On 11 July 2017, at the age of 88, Maestro Luigi Ferdinando Tagliavini died in Bologna.
Born in Bologna in 1929, educated at the GB Martini Conservatory, the conservatory in Padua and the Conservatoire of Paris, the Maestro lived a double professional life: on the one hand a musician, organist, harpsichord player who travelled all over the world performing in Renaissance and Baroque concerts, and on the other a historian, musicologist, professor, expert in organ culture, restorer, author of books, essays and the authoritative magazine l’Organo, which he founded.
He was the owner of the organs of San Petronio, among the oldest in Italy, and we are grateful to him for having restored them to the fullness of their inestimable value.
He became interested in protecting historic organs during his youth.
In fact it is thanks to his efforts that a census was taken of old Emilian organs, which made it possible to restore sound and life to hundreds of instruments that otherwise risked being lost forever.
During his lifetime he was able to assemble an important collection of about 70 Italian “keyboard” instruments, which he then donated to the Carisbo Foundation with the aim of building a museum around them. Thus in 2010 was born the collection bearing his name in the Oratory of San Colombano. Here visitors can both see and hear the 16th century spinets, harpsichords and ancestors of the piano, up to popular instruments built in the 20th century following an ancient tradition.The prestige of many instruments is built up by the signatures of their eminent creators, and their beauty is made even more precious with decorations painted by artists such as Domenichino, Belisario, Corenzio, Jan Fran van Bloemen. Some of the instruments are extremely rare, such as the 18th-century “folding” harpsichord, a travel instrument which was used, among others, by the famous singer Farinelli and the king of Prussia, Frederick the Great. A singular instrument is the one created by Giovanni Ferrini, a Florentine instrument maker that was able to combine the harpsichord and the piano in 1746.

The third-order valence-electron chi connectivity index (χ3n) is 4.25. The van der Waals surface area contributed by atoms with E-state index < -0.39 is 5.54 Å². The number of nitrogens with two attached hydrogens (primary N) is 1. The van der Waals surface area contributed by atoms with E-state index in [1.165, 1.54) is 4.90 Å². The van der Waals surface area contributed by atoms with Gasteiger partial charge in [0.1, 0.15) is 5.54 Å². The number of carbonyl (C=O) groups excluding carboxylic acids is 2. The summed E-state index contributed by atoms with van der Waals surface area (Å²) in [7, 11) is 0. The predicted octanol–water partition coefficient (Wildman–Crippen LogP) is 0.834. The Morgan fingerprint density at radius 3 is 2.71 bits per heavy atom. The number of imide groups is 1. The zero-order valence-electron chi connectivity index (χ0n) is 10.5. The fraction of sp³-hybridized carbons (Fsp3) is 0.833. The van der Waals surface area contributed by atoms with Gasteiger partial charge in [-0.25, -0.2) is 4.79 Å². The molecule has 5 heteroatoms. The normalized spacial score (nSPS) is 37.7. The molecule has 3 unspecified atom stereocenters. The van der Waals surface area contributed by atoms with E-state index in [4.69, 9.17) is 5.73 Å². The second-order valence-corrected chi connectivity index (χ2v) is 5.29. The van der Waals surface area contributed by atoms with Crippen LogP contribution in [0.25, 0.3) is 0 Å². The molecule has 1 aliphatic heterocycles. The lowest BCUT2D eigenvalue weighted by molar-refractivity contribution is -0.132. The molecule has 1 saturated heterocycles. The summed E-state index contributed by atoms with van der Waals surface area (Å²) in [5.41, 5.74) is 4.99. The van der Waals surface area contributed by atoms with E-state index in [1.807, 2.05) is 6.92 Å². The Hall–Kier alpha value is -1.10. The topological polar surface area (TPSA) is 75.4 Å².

The instruments have been delicately restored and are subject to constant maintenance, making the collection a harmonious assembly of living “monuments of sound”.
Master Tagliavini’s intent and dream was to create a place for spreading the culture of ancient music, and, at the same time, for teaching and learning. His friend Liuwie Tamminga, curator of the San Colombano collection and also owner of the San Petronio organs, compared his passing to the destruction of an entire library.
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